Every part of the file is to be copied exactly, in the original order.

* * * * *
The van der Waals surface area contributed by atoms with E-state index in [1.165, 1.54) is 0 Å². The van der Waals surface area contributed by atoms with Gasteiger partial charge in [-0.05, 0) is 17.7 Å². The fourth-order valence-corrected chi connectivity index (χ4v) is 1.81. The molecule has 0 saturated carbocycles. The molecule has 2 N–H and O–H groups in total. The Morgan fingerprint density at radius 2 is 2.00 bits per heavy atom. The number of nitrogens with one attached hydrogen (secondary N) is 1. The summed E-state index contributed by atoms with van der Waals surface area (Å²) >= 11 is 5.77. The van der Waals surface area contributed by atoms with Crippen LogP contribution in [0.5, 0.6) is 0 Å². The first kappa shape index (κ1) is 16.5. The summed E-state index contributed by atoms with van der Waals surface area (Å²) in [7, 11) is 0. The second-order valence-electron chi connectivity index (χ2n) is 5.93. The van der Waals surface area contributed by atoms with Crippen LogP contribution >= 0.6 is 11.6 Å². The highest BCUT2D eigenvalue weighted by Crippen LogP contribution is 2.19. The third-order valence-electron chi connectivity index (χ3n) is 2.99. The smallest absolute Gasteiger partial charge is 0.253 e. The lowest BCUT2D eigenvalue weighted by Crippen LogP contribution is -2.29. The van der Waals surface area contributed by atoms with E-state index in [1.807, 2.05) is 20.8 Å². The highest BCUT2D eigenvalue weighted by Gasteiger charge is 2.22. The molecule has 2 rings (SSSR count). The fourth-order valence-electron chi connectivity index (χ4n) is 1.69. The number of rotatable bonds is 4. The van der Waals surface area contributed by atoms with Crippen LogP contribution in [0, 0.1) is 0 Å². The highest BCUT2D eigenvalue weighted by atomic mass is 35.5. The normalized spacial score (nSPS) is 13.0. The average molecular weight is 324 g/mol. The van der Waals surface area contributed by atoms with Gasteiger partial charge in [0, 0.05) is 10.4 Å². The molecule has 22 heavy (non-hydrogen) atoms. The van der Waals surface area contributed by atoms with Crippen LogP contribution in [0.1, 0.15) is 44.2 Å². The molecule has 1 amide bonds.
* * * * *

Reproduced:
The van der Waals surface area contributed by atoms with E-state index in [1.165, 1.54) is 0 Å². The van der Waals surface area contributed by atoms with Gasteiger partial charge in [-0.05, 0) is 17.7 Å². The fourth-order valence-corrected chi connectivity index (χ4v) is 1.81. The molecule has 0 saturated carbocycles. The molecule has 2 N–H and O–H groups in total. The Morgan fingerprint density at radius 2 is 2.00 bits per heavy atom. The number of nitrogens with one attached hydrogen (secondary N) is 1. The summed E-state index contributed by atoms with van der Waals surface area (Å²) >= 11 is 5.77. The van der Waals surface area contributed by atoms with Crippen LogP contribution in [0.5, 0.6) is 0 Å². The first kappa shape index (κ1) is 16.5. The summed E-state index contributed by atoms with van der Waals surface area (Å²) in [7, 11) is 0. The second-order valence-electron chi connectivity index (χ2n) is 5.93. The van der Waals surface area contributed by atoms with Crippen LogP contribution >= 0.6 is 11.6 Å². The highest BCUT2D eigenvalue weighted by Crippen LogP contribution is 2.19. The third-order valence-electron chi connectivity index (χ3n) is 2.99. The smallest absolute Gasteiger partial charge is 0.253 e. The lowest BCUT2D eigenvalue weighted by Crippen LogP contribution is -2.29. The van der Waals surface area contributed by atoms with E-state index in [1.807, 2.05) is 20.8 Å². The highest BCUT2D eigenvalue weighted by Gasteiger charge is 2.22. The molecule has 2 rings (SSSR count). The fourth-order valence-electron chi connectivity index (χ4n) is 1.69. The number of rotatable bonds is 4. The van der Waals surface area contributed by atoms with Crippen LogP contribution in [0, 0.1) is 0 Å². The highest BCUT2D eigenvalue weighted by atomic mass is 35.5. The normalized spacial score (nSPS) is 13.0. The average molecular weight is 324 g/mol. The van der Waals surface area contributed by atoms with Gasteiger partial charge in [0, 0.05) is 10.4 Å². The molecule has 22 heavy (non-hydrogen) atoms. The van der Waals surface area contributed by atoms with Crippen LogP contribution in [0.1, 0.15) is 44.2 Å². The molecule has 1 amide bonds.